Side note: this should also work for SPD 2010 Cache. Though I have yet to confirm it.

Creating a Currency Converter in SharePoint 2013

In this post, I will demonstrate how to create a no-code currency conversion solution using SharePoint Designer 2013 workflow.

Find a currency exchange data source

First things first. We need to identify a data source that would present the currency exchange rates. For this post, I will be using the following Currency API.

For one, it’s free. And since this service provides the response in JSON format, it’s primed for SharePoint’s consumption. A couple of caveats to note – it only supports 17 types of currency and you can only make a max of 3,000 web service calls per month. Since this post serves as a proof of concept, I’m mostly concerned about it being operational (and of course, free). If you search on the Interweb, you will find A LOT of results on Exchange Rates API. For a production development, you should consider paying for a service to ensure a higher reliability.

If you’re following this post to a tee, you need to sign in to get your key with the Currency API. Once you get your key, make sure that you can access the REST endpoint and fill in all the URL parameters (i.e.: source, target, and key) outlined here.

E.g.:  http://currency-api.appspot.com/api/USD/EUR.json?key=IwouldPasteMyKeyRightHere

Hang on to the URL as you will need it later! You can access it via a web browser, but I recommend using a JSON Viewer so the data is more presentable. One that I use is JSONView – it’s a Chrome plug-in that’s quick to install so I can punch the URL directly into Chrome. This is what you would see with JSONView:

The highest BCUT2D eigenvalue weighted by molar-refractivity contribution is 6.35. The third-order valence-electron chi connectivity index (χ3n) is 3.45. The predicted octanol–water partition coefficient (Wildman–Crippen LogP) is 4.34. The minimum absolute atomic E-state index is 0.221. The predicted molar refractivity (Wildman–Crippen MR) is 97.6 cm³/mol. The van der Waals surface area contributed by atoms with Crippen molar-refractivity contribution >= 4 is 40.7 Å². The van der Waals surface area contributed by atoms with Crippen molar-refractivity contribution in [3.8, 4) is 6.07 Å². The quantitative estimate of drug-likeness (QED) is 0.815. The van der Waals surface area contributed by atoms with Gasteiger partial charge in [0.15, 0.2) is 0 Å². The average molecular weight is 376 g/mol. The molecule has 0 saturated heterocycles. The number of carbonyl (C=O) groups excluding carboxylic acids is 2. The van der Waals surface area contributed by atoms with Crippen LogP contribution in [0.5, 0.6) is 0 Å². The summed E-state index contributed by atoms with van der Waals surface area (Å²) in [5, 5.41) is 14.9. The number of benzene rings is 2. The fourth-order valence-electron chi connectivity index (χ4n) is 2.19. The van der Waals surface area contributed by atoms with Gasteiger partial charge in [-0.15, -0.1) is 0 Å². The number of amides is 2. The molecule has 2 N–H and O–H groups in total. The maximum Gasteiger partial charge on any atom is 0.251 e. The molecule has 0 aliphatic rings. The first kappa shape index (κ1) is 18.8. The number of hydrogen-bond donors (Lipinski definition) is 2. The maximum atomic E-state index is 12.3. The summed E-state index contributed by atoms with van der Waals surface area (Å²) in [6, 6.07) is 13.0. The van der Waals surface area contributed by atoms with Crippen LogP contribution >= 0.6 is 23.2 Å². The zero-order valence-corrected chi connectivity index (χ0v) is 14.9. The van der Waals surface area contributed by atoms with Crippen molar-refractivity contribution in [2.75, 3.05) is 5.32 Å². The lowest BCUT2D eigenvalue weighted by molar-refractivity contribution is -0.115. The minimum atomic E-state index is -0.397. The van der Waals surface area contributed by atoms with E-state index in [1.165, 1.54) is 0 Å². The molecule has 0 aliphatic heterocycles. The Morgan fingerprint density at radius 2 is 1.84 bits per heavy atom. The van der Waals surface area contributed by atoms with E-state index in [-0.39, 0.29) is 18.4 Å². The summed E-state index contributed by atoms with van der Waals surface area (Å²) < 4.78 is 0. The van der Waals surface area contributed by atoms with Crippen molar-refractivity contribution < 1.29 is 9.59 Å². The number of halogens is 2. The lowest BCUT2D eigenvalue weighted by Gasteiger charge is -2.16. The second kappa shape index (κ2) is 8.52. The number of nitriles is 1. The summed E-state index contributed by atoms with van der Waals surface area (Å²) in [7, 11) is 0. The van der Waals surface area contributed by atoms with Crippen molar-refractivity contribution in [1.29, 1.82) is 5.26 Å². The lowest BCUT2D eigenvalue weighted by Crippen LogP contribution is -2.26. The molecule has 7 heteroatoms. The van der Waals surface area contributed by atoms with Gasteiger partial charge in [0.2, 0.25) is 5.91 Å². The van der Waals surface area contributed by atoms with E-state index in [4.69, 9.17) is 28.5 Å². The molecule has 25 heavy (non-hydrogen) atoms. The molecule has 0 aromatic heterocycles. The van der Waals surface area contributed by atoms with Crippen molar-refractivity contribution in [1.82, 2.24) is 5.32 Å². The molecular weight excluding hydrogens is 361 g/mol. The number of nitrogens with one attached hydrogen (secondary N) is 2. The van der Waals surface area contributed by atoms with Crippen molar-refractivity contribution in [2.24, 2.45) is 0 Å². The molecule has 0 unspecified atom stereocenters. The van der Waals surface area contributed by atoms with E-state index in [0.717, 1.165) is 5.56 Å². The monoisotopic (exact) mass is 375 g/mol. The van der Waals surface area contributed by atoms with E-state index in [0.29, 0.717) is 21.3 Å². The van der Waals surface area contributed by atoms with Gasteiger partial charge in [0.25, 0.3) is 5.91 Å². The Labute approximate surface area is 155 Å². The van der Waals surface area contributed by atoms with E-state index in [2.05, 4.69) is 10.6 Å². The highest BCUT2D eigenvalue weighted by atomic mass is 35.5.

Create the list

Create a custom SharePoint list with the following columns:

Since the workflow will do the conversion, hide the following fields (Don’t know how to hide? Read this post):

  • Title
  • Exchange Rate
  • Converted Amount

Create the workflow

  1. Create a list workflow
  2. Break the workflow to 2 stages to segment the process:
    1. Rename Stage 1 to “Get Exchange Rate” then set Transition to “Go to Stage 2”
    2. Rename Stage 2 to “Calculate Converted Amount” then set Transition to “Go to End of Workflow”
    3. Workflow should look like this, at this point:
      Two Stages
  3. Create the web service call
    1. Go to the first stage. Type “web service” then click enter to select “Call HTTP Web Service”
      Call HTTP Web Service
    2. Click on “this”
      1. Once you see a pop-up, click on ellipses (…) on the right to access the String Builder
      2. In String Builder pop-up, paste your web service URL here, e.g.: http://currency-api.appspot.com/api/USD/EUR.json?key=IwouldPasteMyKeyRightHere
      3. Using the “Add or Change Lookup” button:
        1. Replace “USD” with the “Convert From This Currency” field
        2. Replace “EUR” with the “Convert To This Currency” field
      4. You should see thisString Builder
      5. Click OK
    3. Click on “response”
      1. Click “Create a new variable”
      2. Type a name for the dictionary, e.g.: “dictionaryXchangeRate”. This dictionary contains the JSON response which you would need to reference later on.
  4. Optional: Create a Log for the web service call
    1. To make it easier to troubleshoot potential issue, try creating logs throughout workflow
    2. Type “log” then select “insert Log to History List”
    3. Click on “message” than click on ellipses to open String Builder